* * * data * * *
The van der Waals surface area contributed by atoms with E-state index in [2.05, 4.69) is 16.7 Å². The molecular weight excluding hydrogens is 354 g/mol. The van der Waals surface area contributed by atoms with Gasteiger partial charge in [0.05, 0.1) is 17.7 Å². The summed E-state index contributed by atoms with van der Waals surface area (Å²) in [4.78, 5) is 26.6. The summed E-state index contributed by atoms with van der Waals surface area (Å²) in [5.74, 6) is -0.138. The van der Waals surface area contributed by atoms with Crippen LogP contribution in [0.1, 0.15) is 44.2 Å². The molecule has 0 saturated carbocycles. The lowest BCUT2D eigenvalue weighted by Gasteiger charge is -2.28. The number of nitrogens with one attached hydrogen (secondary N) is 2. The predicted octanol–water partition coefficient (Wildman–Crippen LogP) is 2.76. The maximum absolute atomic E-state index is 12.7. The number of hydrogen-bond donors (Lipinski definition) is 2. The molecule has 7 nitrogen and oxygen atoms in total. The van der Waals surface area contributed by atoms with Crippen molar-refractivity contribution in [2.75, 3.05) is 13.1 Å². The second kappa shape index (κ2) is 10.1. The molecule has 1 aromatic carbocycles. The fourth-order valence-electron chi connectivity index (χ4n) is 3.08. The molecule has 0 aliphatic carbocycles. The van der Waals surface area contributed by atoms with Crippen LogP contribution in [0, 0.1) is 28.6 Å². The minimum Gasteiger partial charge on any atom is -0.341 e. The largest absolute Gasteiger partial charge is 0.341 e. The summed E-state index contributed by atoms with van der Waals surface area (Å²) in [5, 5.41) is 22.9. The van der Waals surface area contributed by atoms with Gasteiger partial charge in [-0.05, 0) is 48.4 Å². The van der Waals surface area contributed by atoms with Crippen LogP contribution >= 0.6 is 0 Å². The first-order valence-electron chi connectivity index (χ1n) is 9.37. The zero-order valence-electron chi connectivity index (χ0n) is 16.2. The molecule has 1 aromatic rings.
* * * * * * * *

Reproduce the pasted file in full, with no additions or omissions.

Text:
The van der Waals surface area contributed by atoms with E-state index in [2.05, 4.69) is 16.7 Å². The molecular weight excluding hydrogens is 354 g/mol. The van der Waals surface area contributed by atoms with Gasteiger partial charge in [0.05, 0.1) is 17.7 Å². The summed E-state index contributed by atoms with van der Waals surface area (Å²) in [4.78, 5) is 26.6. The summed E-state index contributed by atoms with van der Waals surface area (Å²) in [5.74, 6) is -0.138. The van der Waals surface area contributed by atoms with Crippen LogP contribution in [0.1, 0.15) is 44.2 Å². The molecule has 0 saturated carbocycles. The lowest BCUT2D eigenvalue weighted by Gasteiger charge is -2.28. The number of nitrogens with one attached hydrogen (secondary N) is 2. The predicted octanol–water partition coefficient (Wildman–Crippen LogP) is 2.76. The maximum absolute atomic E-state index is 12.7. The number of hydrogen-bond donors (Lipinski definition) is 2. The molecule has 7 nitrogen and oxygen atoms in total. The van der Waals surface area contributed by atoms with Crippen molar-refractivity contribution in [2.75, 3.05) is 13.1 Å². The second kappa shape index (κ2) is 10.1. The molecule has 1 aromatic carbocycles. The fourth-order valence-electron chi connectivity index (χ4n) is 3.08. The molecule has 0 aliphatic carbocycles. The van der Waals surface area contributed by atoms with Crippen LogP contribution in [0, 0.1) is 28.6 Å². The minimum Gasteiger partial charge on any atom is -0.341 e. The largest absolute Gasteiger partial charge is 0.341 e. The summed E-state index contributed by atoms with van der Waals surface area (Å²) in [5, 5.41) is 22.9. The van der Waals surface area contributed by atoms with Gasteiger partial charge in [-0.05, 0) is 48.4 Å². The van der Waals surface area contributed by atoms with Crippen LogP contribution >= 0.6 is 0 Å². The first-order valence-electron chi connectivity index (χ1n) is 9.37. The zero-order valence-electron chi connectivity index (χ0n) is 16.2. The molecule has 1 aromatic rings.